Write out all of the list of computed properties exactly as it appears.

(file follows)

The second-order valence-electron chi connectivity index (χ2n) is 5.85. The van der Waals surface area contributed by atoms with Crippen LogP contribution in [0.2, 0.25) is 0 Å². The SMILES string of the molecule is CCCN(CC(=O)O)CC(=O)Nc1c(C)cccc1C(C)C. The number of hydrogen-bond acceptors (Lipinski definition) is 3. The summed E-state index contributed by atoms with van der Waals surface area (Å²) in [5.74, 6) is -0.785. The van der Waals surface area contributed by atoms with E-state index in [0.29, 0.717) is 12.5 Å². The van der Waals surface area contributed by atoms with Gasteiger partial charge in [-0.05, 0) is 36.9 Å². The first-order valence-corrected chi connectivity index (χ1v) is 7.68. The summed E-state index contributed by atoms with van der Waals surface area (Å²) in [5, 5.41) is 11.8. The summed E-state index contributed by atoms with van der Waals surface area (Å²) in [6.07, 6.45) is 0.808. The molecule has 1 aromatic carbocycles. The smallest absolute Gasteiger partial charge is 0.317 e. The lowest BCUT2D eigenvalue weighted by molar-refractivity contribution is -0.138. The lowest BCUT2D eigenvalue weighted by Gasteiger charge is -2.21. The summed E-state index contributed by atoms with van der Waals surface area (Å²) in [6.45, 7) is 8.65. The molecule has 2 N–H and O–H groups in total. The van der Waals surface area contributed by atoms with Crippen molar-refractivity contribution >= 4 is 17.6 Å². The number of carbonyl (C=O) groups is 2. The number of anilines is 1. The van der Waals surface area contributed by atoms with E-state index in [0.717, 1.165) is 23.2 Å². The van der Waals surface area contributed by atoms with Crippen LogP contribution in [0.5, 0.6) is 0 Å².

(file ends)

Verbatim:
The second-order valence-electron chi connectivity index (χ2n) is 5.85. The van der Waals surface area contributed by atoms with Crippen LogP contribution in [0.2, 0.25) is 0 Å². The SMILES string of the molecule is CCCN(CC(=O)O)CC(=O)Nc1c(C)cccc1C(C)C. The number of hydrogen-bond acceptors (Lipinski definition) is 3. The summed E-state index contributed by atoms with van der Waals surface area (Å²) in [5.74, 6) is -0.785. The van der Waals surface area contributed by atoms with E-state index in [0.29, 0.717) is 12.5 Å². The van der Waals surface area contributed by atoms with Gasteiger partial charge in [-0.05, 0) is 36.9 Å². The first-order valence-corrected chi connectivity index (χ1v) is 7.68. The summed E-state index contributed by atoms with van der Waals surface area (Å²) in [5, 5.41) is 11.8. The summed E-state index contributed by atoms with van der Waals surface area (Å²) in [6.07, 6.45) is 0.808. The molecule has 1 aromatic carbocycles. The smallest absolute Gasteiger partial charge is 0.317 e. The lowest BCUT2D eigenvalue weighted by molar-refractivity contribution is -0.138. The lowest BCUT2D eigenvalue weighted by Gasteiger charge is -2.21. The summed E-state index contributed by atoms with van der Waals surface area (Å²) in [6.45, 7) is 8.65. The molecule has 2 N–H and O–H groups in total. The van der Waals surface area contributed by atoms with Crippen molar-refractivity contribution >= 4 is 17.6 Å². The number of carbonyl (C=O) groups is 2. The number of anilines is 1. The van der Waals surface area contributed by atoms with E-state index in [0.717, 1.165) is 23.2 Å². The van der Waals surface area contributed by atoms with Crippen LogP contribution in [0.5, 0.6) is 0 Å².